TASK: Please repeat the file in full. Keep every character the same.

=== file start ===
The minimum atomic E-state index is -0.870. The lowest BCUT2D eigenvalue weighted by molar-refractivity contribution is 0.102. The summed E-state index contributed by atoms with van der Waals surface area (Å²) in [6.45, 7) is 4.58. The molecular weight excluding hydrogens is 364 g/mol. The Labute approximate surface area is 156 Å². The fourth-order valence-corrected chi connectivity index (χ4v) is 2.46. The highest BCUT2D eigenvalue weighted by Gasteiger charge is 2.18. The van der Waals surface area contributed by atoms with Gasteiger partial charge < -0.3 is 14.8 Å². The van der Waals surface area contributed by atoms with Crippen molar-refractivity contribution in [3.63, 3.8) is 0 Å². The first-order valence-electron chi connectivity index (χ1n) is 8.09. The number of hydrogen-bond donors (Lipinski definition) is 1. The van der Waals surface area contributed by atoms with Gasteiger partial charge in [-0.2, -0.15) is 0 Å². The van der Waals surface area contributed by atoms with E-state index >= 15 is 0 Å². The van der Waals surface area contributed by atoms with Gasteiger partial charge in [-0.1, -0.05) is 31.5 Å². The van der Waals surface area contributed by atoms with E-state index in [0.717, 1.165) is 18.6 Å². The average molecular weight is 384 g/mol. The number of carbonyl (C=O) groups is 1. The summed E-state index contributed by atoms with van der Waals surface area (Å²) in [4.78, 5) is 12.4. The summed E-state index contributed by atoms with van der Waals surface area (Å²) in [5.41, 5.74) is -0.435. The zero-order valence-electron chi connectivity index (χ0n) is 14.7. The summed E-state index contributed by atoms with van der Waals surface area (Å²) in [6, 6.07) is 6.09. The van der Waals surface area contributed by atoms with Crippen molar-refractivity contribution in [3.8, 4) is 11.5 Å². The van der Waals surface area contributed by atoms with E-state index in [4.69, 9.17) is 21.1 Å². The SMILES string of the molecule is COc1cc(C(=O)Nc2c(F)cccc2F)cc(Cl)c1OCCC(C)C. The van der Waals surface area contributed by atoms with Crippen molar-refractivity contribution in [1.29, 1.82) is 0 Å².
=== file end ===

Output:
The minimum atomic E-state index is -0.870. The lowest BCUT2D eigenvalue weighted by molar-refractivity contribution is 0.102. The summed E-state index contributed by atoms with van der Waals surface area (Å²) in [6.45, 7) is 4.58. The molecular weight excluding hydrogens is 364 g/mol. The Labute approximate surface area is 156 Å². The fourth-order valence-corrected chi connectivity index (χ4v) is 2.46. The highest BCUT2D eigenvalue weighted by Gasteiger charge is 2.18. The van der Waals surface area contributed by atoms with Gasteiger partial charge < -0.3 is 14.8 Å². The van der Waals surface area contributed by atoms with Crippen molar-refractivity contribution in [3.63, 3.8) is 0 Å². The first-order valence-electron chi connectivity index (χ1n) is 8.09. The number of hydrogen-bond donors (Lipinski definition) is 1. The van der Waals surface area contributed by atoms with Gasteiger partial charge in [-0.2, -0.15) is 0 Å². The van der Waals surface area contributed by atoms with E-state index >= 15 is 0 Å². The van der Waals surface area contributed by atoms with Gasteiger partial charge in [-0.1, -0.05) is 31.5 Å². The van der Waals surface area contributed by atoms with E-state index in [0.717, 1.165) is 18.6 Å². The average molecular weight is 384 g/mol. The number of carbonyl (C=O) groups is 1. The summed E-state index contributed by atoms with van der Waals surface area (Å²) in [4.78, 5) is 12.4. The summed E-state index contributed by atoms with van der Waals surface area (Å²) in [5.41, 5.74) is -0.435. The zero-order valence-electron chi connectivity index (χ0n) is 14.7. The summed E-state index contributed by atoms with van der Waals surface area (Å²) in [6, 6.07) is 6.09. The van der Waals surface area contributed by atoms with Crippen molar-refractivity contribution in [3.8, 4) is 11.5 Å². The van der Waals surface area contributed by atoms with E-state index in [4.69, 9.17) is 21.1 Å². The SMILES string of the molecule is COc1cc(C(=O)Nc2c(F)cccc2F)cc(Cl)c1OCCC(C)C. The van der Waals surface area contributed by atoms with Crippen molar-refractivity contribution in [1.29, 1.82) is 0 Å².